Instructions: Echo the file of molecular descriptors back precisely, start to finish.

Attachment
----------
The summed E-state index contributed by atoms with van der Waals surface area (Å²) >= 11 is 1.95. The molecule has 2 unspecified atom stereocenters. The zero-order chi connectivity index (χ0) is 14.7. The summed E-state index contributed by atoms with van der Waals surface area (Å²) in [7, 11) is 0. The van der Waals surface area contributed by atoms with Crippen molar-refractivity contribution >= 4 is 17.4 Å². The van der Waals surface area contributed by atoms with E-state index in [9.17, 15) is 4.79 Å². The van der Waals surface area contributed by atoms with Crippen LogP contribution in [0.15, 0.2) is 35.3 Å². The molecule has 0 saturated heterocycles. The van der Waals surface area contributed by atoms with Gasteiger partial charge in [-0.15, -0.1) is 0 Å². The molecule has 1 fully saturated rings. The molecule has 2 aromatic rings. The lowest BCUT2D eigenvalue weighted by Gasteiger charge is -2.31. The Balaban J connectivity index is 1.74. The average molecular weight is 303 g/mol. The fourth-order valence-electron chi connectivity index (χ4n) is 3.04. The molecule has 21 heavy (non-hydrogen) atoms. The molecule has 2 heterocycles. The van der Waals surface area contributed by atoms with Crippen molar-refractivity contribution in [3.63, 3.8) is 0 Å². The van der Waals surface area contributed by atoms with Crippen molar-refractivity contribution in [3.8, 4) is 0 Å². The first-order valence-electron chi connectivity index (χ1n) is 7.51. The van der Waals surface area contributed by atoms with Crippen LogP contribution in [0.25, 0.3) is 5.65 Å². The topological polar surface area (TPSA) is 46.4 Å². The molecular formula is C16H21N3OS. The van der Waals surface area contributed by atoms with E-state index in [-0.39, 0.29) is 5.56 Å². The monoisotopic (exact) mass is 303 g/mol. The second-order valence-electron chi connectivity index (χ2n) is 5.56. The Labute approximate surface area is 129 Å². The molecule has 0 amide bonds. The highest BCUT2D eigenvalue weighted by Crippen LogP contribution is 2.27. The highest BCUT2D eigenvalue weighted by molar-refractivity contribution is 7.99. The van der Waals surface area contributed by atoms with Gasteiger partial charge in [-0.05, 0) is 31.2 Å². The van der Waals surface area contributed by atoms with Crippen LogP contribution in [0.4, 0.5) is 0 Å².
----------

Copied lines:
The summed E-state index contributed by atoms with van der Waals surface area (Å²) >= 11 is 1.95. The molecule has 2 unspecified atom stereocenters. The zero-order chi connectivity index (χ0) is 14.7. The summed E-state index contributed by atoms with van der Waals surface area (Å²) in [7, 11) is 0. The van der Waals surface area contributed by atoms with Crippen molar-refractivity contribution >= 4 is 17.4 Å². The van der Waals surface area contributed by atoms with E-state index in [9.17, 15) is 4.79 Å². The van der Waals surface area contributed by atoms with Crippen LogP contribution in [0.15, 0.2) is 35.3 Å². The molecule has 0 saturated heterocycles. The van der Waals surface area contributed by atoms with Gasteiger partial charge in [-0.15, -0.1) is 0 Å². The molecule has 1 fully saturated rings. The molecule has 2 aromatic rings. The lowest BCUT2D eigenvalue weighted by Gasteiger charge is -2.31. The Balaban J connectivity index is 1.74. The average molecular weight is 303 g/mol. The fourth-order valence-electron chi connectivity index (χ4n) is 3.04. The molecule has 21 heavy (non-hydrogen) atoms. The molecule has 2 heterocycles. The van der Waals surface area contributed by atoms with Crippen molar-refractivity contribution in [3.63, 3.8) is 0 Å². The van der Waals surface area contributed by atoms with Crippen molar-refractivity contribution in [3.8, 4) is 0 Å². The first-order valence-electron chi connectivity index (χ1n) is 7.51. The van der Waals surface area contributed by atoms with Crippen LogP contribution in [0.25, 0.3) is 5.65 Å². The topological polar surface area (TPSA) is 46.4 Å². The molecular formula is C16H21N3OS. The van der Waals surface area contributed by atoms with E-state index in [-0.39, 0.29) is 5.56 Å². The monoisotopic (exact) mass is 303 g/mol. The second-order valence-electron chi connectivity index (χ2n) is 5.56. The Labute approximate surface area is 129 Å². The molecule has 0 amide bonds. The highest BCUT2D eigenvalue weighted by Crippen LogP contribution is 2.27. The highest BCUT2D eigenvalue weighted by molar-refractivity contribution is 7.99. The van der Waals surface area contributed by atoms with Gasteiger partial charge in [-0.05, 0) is 31.2 Å². The van der Waals surface area contributed by atoms with Crippen LogP contribution in [0.4, 0.5) is 0 Å².